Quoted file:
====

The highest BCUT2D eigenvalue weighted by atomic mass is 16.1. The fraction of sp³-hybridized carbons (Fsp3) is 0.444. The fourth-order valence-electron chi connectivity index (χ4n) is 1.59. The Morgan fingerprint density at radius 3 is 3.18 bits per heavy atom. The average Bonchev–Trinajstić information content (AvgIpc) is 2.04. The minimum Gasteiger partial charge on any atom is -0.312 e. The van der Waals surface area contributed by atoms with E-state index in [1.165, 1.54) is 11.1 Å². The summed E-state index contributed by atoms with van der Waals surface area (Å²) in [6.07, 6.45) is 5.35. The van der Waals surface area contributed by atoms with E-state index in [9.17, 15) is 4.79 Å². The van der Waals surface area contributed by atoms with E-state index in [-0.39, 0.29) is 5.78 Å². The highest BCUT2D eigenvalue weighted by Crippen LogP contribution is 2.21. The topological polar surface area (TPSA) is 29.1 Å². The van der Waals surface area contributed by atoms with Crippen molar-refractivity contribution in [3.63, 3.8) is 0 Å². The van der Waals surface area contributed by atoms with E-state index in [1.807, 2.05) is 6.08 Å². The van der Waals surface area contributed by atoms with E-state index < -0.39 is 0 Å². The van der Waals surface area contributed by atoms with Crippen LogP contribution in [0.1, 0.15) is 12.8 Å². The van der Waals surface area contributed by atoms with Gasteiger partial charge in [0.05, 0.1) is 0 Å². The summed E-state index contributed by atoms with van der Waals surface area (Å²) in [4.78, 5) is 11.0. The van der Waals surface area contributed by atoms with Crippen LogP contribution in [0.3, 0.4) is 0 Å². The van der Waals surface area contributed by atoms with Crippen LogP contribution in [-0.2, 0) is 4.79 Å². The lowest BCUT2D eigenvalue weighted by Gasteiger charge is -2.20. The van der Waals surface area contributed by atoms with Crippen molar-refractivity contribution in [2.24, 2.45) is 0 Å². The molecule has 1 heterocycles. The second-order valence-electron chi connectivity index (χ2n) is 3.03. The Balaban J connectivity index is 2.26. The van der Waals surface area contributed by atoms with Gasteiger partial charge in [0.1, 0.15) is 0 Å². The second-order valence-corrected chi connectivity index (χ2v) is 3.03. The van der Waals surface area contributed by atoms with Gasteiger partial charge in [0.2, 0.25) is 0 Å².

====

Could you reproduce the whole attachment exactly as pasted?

The highest BCUT2D eigenvalue weighted by atomic mass is 16.1. The fraction of sp³-hybridized carbons (Fsp3) is 0.444. The fourth-order valence-electron chi connectivity index (χ4n) is 1.59. The Morgan fingerprint density at radius 3 is 3.18 bits per heavy atom. The average Bonchev–Trinajstić information content (AvgIpc) is 2.04. The minimum Gasteiger partial charge on any atom is -0.312 e. The van der Waals surface area contributed by atoms with E-state index in [1.165, 1.54) is 11.1 Å². The summed E-state index contributed by atoms with van der Waals surface area (Å²) in [6.07, 6.45) is 5.35. The van der Waals surface area contributed by atoms with E-state index in [9.17, 15) is 4.79 Å². The van der Waals surface area contributed by atoms with E-state index in [-0.39, 0.29) is 5.78 Å². The highest BCUT2D eigenvalue weighted by Crippen LogP contribution is 2.21. The topological polar surface area (TPSA) is 29.1 Å². The van der Waals surface area contributed by atoms with Crippen molar-refractivity contribution in [3.63, 3.8) is 0 Å². The van der Waals surface area contributed by atoms with E-state index in [1.807, 2.05) is 6.08 Å². The van der Waals surface area contributed by atoms with E-state index < -0.39 is 0 Å². The van der Waals surface area contributed by atoms with Crippen LogP contribution in [0.1, 0.15) is 12.8 Å². The van der Waals surface area contributed by atoms with Gasteiger partial charge in [0.05, 0.1) is 0 Å². The summed E-state index contributed by atoms with van der Waals surface area (Å²) in [4.78, 5) is 11.0. The van der Waals surface area contributed by atoms with Crippen LogP contribution in [0.3, 0.4) is 0 Å². The van der Waals surface area contributed by atoms with Crippen LogP contribution in [-0.2, 0) is 4.79 Å². The lowest BCUT2D eigenvalue weighted by Gasteiger charge is -2.20. The van der Waals surface area contributed by atoms with Crippen molar-refractivity contribution in [2.24, 2.45) is 0 Å². The molecule has 1 heterocycles. The second-order valence-electron chi connectivity index (χ2n) is 3.03. The Balaban J connectivity index is 2.26. The van der Waals surface area contributed by atoms with Gasteiger partial charge in [0.1, 0.15) is 0 Å². The second-order valence-corrected chi connectivity index (χ2v) is 3.03. The van der Waals surface area contributed by atoms with Gasteiger partial charge in [0.2, 0.25) is 0 Å².